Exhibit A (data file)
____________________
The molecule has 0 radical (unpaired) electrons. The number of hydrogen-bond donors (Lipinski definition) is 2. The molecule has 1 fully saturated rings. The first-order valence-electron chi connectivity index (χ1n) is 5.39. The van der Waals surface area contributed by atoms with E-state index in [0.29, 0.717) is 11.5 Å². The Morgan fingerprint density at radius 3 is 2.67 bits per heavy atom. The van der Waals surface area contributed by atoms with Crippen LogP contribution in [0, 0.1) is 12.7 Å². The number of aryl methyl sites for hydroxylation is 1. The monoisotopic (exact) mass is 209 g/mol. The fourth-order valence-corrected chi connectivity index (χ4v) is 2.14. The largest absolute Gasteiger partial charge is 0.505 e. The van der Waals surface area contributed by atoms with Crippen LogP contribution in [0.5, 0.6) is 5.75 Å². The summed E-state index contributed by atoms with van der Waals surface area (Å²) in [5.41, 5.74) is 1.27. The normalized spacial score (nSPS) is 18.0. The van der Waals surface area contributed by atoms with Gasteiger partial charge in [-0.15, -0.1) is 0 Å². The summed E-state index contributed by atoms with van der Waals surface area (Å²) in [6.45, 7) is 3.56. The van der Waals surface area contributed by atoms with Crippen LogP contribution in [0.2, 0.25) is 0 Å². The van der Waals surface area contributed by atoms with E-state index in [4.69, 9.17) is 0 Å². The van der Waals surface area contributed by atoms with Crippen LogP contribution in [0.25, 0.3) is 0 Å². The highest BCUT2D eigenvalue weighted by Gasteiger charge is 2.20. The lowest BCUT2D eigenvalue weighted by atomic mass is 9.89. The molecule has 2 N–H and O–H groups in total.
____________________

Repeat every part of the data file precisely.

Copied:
The molecule has 0 radical (unpaired) electrons. The number of hydrogen-bond donors (Lipinski definition) is 2. The molecule has 1 fully saturated rings. The first-order valence-electron chi connectivity index (χ1n) is 5.39. The van der Waals surface area contributed by atoms with E-state index in [0.29, 0.717) is 11.5 Å². The Morgan fingerprint density at radius 3 is 2.67 bits per heavy atom. The van der Waals surface area contributed by atoms with Crippen LogP contribution in [0, 0.1) is 12.7 Å². The number of aryl methyl sites for hydroxylation is 1. The monoisotopic (exact) mass is 209 g/mol. The fourth-order valence-corrected chi connectivity index (χ4v) is 2.14. The largest absolute Gasteiger partial charge is 0.505 e. The van der Waals surface area contributed by atoms with Crippen LogP contribution in [0.5, 0.6) is 5.75 Å². The summed E-state index contributed by atoms with van der Waals surface area (Å²) in [5.41, 5.74) is 1.27. The normalized spacial score (nSPS) is 18.0. The van der Waals surface area contributed by atoms with Gasteiger partial charge in [-0.15, -0.1) is 0 Å². The summed E-state index contributed by atoms with van der Waals surface area (Å²) in [6.45, 7) is 3.56. The van der Waals surface area contributed by atoms with Crippen LogP contribution in [0.2, 0.25) is 0 Å². The van der Waals surface area contributed by atoms with E-state index in [4.69, 9.17) is 0 Å². The van der Waals surface area contributed by atoms with Crippen LogP contribution in [0.25, 0.3) is 0 Å². The highest BCUT2D eigenvalue weighted by Gasteiger charge is 2.20. The lowest BCUT2D eigenvalue weighted by atomic mass is 9.89. The molecule has 2 N–H and O–H groups in total.